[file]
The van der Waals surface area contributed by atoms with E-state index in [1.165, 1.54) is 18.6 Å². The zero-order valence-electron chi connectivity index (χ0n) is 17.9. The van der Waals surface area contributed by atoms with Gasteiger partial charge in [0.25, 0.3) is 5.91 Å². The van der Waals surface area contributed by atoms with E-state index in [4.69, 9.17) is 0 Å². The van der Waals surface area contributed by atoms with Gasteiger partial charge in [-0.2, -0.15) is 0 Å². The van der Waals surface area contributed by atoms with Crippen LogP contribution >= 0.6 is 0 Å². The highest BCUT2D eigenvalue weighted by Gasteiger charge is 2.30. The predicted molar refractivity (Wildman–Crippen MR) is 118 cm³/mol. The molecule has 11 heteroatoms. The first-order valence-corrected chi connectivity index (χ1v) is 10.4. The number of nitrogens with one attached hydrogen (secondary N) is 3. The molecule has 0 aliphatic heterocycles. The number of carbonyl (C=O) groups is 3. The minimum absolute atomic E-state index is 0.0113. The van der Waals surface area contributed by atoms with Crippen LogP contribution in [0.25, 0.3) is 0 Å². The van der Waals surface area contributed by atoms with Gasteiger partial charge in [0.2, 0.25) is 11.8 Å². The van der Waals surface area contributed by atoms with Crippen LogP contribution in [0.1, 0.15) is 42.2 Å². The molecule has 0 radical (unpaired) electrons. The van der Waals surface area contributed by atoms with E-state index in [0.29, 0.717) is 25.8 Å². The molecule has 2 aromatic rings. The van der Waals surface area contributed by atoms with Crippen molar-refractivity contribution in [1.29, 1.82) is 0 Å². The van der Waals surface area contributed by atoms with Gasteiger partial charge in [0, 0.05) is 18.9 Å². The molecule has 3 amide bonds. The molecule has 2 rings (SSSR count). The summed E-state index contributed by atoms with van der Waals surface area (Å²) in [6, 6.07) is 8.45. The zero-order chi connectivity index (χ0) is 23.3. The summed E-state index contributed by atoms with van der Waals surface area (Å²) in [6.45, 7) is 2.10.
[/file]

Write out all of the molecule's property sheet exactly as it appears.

The van der Waals surface area contributed by atoms with E-state index in [1.165, 1.54) is 18.6 Å². The zero-order valence-electron chi connectivity index (χ0n) is 17.9. The van der Waals surface area contributed by atoms with Gasteiger partial charge in [0.25, 0.3) is 5.91 Å². The van der Waals surface area contributed by atoms with E-state index in [4.69, 9.17) is 0 Å². The van der Waals surface area contributed by atoms with Gasteiger partial charge in [-0.2, -0.15) is 0 Å². The van der Waals surface area contributed by atoms with Crippen LogP contribution >= 0.6 is 0 Å². The highest BCUT2D eigenvalue weighted by Gasteiger charge is 2.30. The predicted molar refractivity (Wildman–Crippen MR) is 118 cm³/mol. The molecule has 11 heteroatoms. The first-order valence-corrected chi connectivity index (χ1v) is 10.4. The number of nitrogens with one attached hydrogen (secondary N) is 3. The molecule has 0 aliphatic heterocycles. The number of carbonyl (C=O) groups is 3. The minimum absolute atomic E-state index is 0.0113. The van der Waals surface area contributed by atoms with Crippen LogP contribution in [0.25, 0.3) is 0 Å². The van der Waals surface area contributed by atoms with Gasteiger partial charge in [0.2, 0.25) is 11.8 Å². The van der Waals surface area contributed by atoms with Crippen LogP contribution in [0.1, 0.15) is 42.2 Å². The molecule has 0 radical (unpaired) electrons. The van der Waals surface area contributed by atoms with E-state index in [0.29, 0.717) is 25.8 Å². The molecule has 2 aromatic rings. The van der Waals surface area contributed by atoms with Crippen molar-refractivity contribution in [1.29, 1.82) is 0 Å². The van der Waals surface area contributed by atoms with Gasteiger partial charge in [0, 0.05) is 18.9 Å². The molecule has 3 amide bonds. The molecule has 2 rings (SSSR count). The summed E-state index contributed by atoms with van der Waals surface area (Å²) in [6, 6.07) is 8.45. The zero-order chi connectivity index (χ0) is 23.3. The summed E-state index contributed by atoms with van der Waals surface area (Å²) in [6.45, 7) is 2.10.